And for what it's worth, I don't and have never used a bluetooth headset simply because I don't like talking on the phone. But if I did talk on the phone a lot, I wouldn't be so desperately concerned what random nobodies think about it.


"Other than practical folks like Gruber ... "

I stopped reading after that sentence.


Besides, Gruber will rationalise why wearable screens are the next iPhone whenever iGlass comes out :-)


Then you missed a cogent argument:

"If you have a phone in your pocket, why wear this? And it doesn’t seem to replace the need to carry a phone."


You may want to ask the 70,000 people who put money into the Pebble smartwatch Kickstarter... http://www.kickstarter.com/projects/597507018/pebble-e-paper...

Here are the arguments Tog makes for an "iWatch": http://asktog.com/atc/apple-iwatch/


I thought we were discussing Google Glass.

(for what its worth, Gruber backed the Pebble on Kickstarter: http://daringfireball.net/linked/2012/04/23/pebble-watch )


The line "If you have a phone in your pocket, why wear this? And it doesn’t seem to replace the need to carry a phone." applies to both Glass and smart watches equally.

Both are wearable screens augmenting your phone, though the Glass has additional features, like voice commands and a camera


"If you have a phone in your pocket, why wear this? And it doesn’t seem to replace the need to carry a phone." is not a valid argument against google glass is what he is implying. The same can be said about pebble.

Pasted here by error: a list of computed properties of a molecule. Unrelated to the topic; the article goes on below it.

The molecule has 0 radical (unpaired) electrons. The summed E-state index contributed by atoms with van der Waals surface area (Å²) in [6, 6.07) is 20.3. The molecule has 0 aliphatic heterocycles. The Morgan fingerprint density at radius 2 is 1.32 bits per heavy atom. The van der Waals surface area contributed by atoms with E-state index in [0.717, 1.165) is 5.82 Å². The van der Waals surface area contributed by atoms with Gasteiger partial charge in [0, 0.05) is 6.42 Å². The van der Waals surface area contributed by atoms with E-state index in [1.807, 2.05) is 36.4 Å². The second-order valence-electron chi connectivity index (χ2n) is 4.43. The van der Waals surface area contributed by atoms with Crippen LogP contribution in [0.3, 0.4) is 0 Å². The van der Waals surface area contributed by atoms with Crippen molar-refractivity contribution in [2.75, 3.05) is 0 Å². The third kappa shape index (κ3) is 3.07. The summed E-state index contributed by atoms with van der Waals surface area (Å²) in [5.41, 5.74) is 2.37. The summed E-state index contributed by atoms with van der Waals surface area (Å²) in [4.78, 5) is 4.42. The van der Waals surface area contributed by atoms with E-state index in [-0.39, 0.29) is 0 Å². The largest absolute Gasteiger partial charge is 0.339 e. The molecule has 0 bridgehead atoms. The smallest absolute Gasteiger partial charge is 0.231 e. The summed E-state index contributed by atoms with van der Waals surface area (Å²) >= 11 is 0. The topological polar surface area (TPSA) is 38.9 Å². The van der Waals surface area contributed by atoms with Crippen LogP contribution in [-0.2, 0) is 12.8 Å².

Why carry a phone when you are wearing Google Glasses? ;)


I know it is supposed to be funny but actually you need a phone for the data connection :)


Seems like it will be quite possible with Glass to ditch the full phone and go with a mobile hotspot. By doing calls over that we can push the carriers into what they should be (according to so many geeks these days), dumb pipes.

Heck, keep the hotspot in a bag or make a wearable, unobtrusive hotspot belt or anklet, then the battery size & life can be increased while still having no gadgets in one's pockets. One could put a widrive on the belt/anklet too, so Glass becomes useful even without constant access to the cloud.


...at least until the technology becomes small enough. Though I'm not sure it would be good to keep a GPS/GSM/3G/LTE antenna blaring next to your skull the whole day.